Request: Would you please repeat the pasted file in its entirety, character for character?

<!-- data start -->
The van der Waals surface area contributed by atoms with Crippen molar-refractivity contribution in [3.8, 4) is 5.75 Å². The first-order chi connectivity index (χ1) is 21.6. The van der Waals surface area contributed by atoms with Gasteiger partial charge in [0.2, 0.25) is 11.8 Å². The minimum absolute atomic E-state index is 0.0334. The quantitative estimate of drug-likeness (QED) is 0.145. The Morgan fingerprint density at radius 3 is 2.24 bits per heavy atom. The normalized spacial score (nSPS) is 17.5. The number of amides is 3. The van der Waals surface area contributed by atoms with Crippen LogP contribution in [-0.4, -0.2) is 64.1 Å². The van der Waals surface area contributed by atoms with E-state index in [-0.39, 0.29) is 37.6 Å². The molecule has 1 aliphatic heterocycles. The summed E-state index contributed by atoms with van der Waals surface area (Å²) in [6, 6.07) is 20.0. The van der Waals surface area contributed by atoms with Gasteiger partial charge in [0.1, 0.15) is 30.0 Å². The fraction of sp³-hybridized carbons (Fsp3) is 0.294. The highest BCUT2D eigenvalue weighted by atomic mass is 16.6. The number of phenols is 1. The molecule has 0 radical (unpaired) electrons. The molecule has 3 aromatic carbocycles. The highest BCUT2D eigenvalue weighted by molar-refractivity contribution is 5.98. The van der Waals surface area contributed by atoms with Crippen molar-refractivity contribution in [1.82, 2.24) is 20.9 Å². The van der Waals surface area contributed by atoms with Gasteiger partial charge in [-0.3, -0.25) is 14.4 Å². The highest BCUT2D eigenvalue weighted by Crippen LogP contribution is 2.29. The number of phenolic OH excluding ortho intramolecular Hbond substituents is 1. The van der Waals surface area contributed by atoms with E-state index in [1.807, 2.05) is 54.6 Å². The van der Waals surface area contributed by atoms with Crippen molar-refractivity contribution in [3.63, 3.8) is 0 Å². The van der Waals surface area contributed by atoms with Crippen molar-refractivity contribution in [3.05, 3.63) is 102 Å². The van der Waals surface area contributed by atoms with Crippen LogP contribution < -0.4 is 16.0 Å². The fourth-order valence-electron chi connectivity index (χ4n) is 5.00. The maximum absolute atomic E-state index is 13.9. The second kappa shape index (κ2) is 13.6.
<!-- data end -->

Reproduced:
The van der Waals surface area contributed by atoms with Crippen molar-refractivity contribution in [3.8, 4) is 5.75 Å². The first-order chi connectivity index (χ1) is 21.6. The van der Waals surface area contributed by atoms with Gasteiger partial charge in [0.2, 0.25) is 11.8 Å². The minimum absolute atomic E-state index is 0.0334. The quantitative estimate of drug-likeness (QED) is 0.145. The Morgan fingerprint density at radius 3 is 2.24 bits per heavy atom. The normalized spacial score (nSPS) is 17.5. The number of amides is 3. The van der Waals surface area contributed by atoms with Crippen LogP contribution in [-0.4, -0.2) is 64.1 Å². The van der Waals surface area contributed by atoms with E-state index in [-0.39, 0.29) is 37.6 Å². The molecule has 1 aliphatic heterocycles. The summed E-state index contributed by atoms with van der Waals surface area (Å²) in [6, 6.07) is 20.0. The van der Waals surface area contributed by atoms with Gasteiger partial charge in [0.1, 0.15) is 30.0 Å². The fraction of sp³-hybridized carbons (Fsp3) is 0.294. The highest BCUT2D eigenvalue weighted by atomic mass is 16.6. The number of phenols is 1. The molecule has 0 radical (unpaired) electrons. The molecule has 3 aromatic carbocycles. The highest BCUT2D eigenvalue weighted by molar-refractivity contribution is 5.98. The van der Waals surface area contributed by atoms with Crippen molar-refractivity contribution in [1.82, 2.24) is 20.9 Å². The van der Waals surface area contributed by atoms with Gasteiger partial charge in [-0.3, -0.25) is 14.4 Å². The highest BCUT2D eigenvalue weighted by Crippen LogP contribution is 2.29. The number of phenolic OH excluding ortho intramolecular Hbond substituents is 1. The van der Waals surface area contributed by atoms with E-state index in [1.807, 2.05) is 54.6 Å². The van der Waals surface area contributed by atoms with Crippen molar-refractivity contribution in [3.63, 3.8) is 0 Å². The van der Waals surface area contributed by atoms with Crippen molar-refractivity contribution in [3.05, 3.63) is 102 Å². The van der Waals surface area contributed by atoms with Crippen LogP contribution < -0.4 is 16.0 Å². The fourth-order valence-electron chi connectivity index (χ4n) is 5.00. The maximum absolute atomic E-state index is 13.9. The second kappa shape index (κ2) is 13.6.